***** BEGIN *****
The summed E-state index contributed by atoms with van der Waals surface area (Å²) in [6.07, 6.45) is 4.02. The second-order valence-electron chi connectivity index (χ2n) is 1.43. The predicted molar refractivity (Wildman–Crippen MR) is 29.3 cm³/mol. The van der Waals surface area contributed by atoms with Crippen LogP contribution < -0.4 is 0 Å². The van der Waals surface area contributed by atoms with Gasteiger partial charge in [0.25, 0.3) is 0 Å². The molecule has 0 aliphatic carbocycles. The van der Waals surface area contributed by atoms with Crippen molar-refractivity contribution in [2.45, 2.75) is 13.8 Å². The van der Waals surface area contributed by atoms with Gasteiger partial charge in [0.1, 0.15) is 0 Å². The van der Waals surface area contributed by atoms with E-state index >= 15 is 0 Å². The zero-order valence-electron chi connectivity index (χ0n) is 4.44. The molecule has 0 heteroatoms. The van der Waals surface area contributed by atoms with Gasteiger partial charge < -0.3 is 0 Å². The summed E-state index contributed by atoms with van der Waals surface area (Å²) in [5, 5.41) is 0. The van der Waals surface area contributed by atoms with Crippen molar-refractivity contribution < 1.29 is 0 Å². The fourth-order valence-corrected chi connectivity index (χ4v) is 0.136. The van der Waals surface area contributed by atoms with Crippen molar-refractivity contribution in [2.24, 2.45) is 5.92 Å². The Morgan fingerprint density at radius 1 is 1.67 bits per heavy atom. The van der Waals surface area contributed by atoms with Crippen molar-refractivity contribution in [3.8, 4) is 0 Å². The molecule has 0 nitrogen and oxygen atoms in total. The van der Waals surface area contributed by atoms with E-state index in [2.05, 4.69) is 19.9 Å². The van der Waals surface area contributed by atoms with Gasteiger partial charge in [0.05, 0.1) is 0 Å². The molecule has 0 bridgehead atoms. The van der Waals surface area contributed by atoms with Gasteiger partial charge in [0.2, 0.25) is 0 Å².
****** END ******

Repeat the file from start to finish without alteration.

The summed E-state index contributed by atoms with van der Waals surface area (Å²) in [6.07, 6.45) is 4.02. The second-order valence-electron chi connectivity index (χ2n) is 1.43. The predicted molar refractivity (Wildman–Crippen MR) is 29.3 cm³/mol. The van der Waals surface area contributed by atoms with Crippen LogP contribution < -0.4 is 0 Å². The van der Waals surface area contributed by atoms with Gasteiger partial charge in [0.25, 0.3) is 0 Å². The molecule has 0 aliphatic carbocycles. The van der Waals surface area contributed by atoms with Crippen molar-refractivity contribution in [2.45, 2.75) is 13.8 Å². The van der Waals surface area contributed by atoms with Gasteiger partial charge in [0.1, 0.15) is 0 Å². The van der Waals surface area contributed by atoms with E-state index >= 15 is 0 Å². The zero-order valence-electron chi connectivity index (χ0n) is 4.44. The molecule has 0 heteroatoms. The van der Waals surface area contributed by atoms with Gasteiger partial charge < -0.3 is 0 Å². The summed E-state index contributed by atoms with van der Waals surface area (Å²) in [5, 5.41) is 0. The van der Waals surface area contributed by atoms with Crippen molar-refractivity contribution < 1.29 is 0 Å². The fourth-order valence-corrected chi connectivity index (χ4v) is 0.136. The van der Waals surface area contributed by atoms with Crippen molar-refractivity contribution in [2.24, 2.45) is 5.92 Å². The Morgan fingerprint density at radius 1 is 1.67 bits per heavy atom. The van der Waals surface area contributed by atoms with Crippen molar-refractivity contribution in [3.8, 4) is 0 Å². The molecule has 0 nitrogen and oxygen atoms in total. The van der Waals surface area contributed by atoms with E-state index in [2.05, 4.69) is 19.9 Å². The van der Waals surface area contributed by atoms with Gasteiger partial charge in [0.05, 0.1) is 0 Å². The molecule has 0 bridgehead atoms. The van der Waals surface area contributed by atoms with Gasteiger partial charge in [0.2, 0.25) is 0 Å².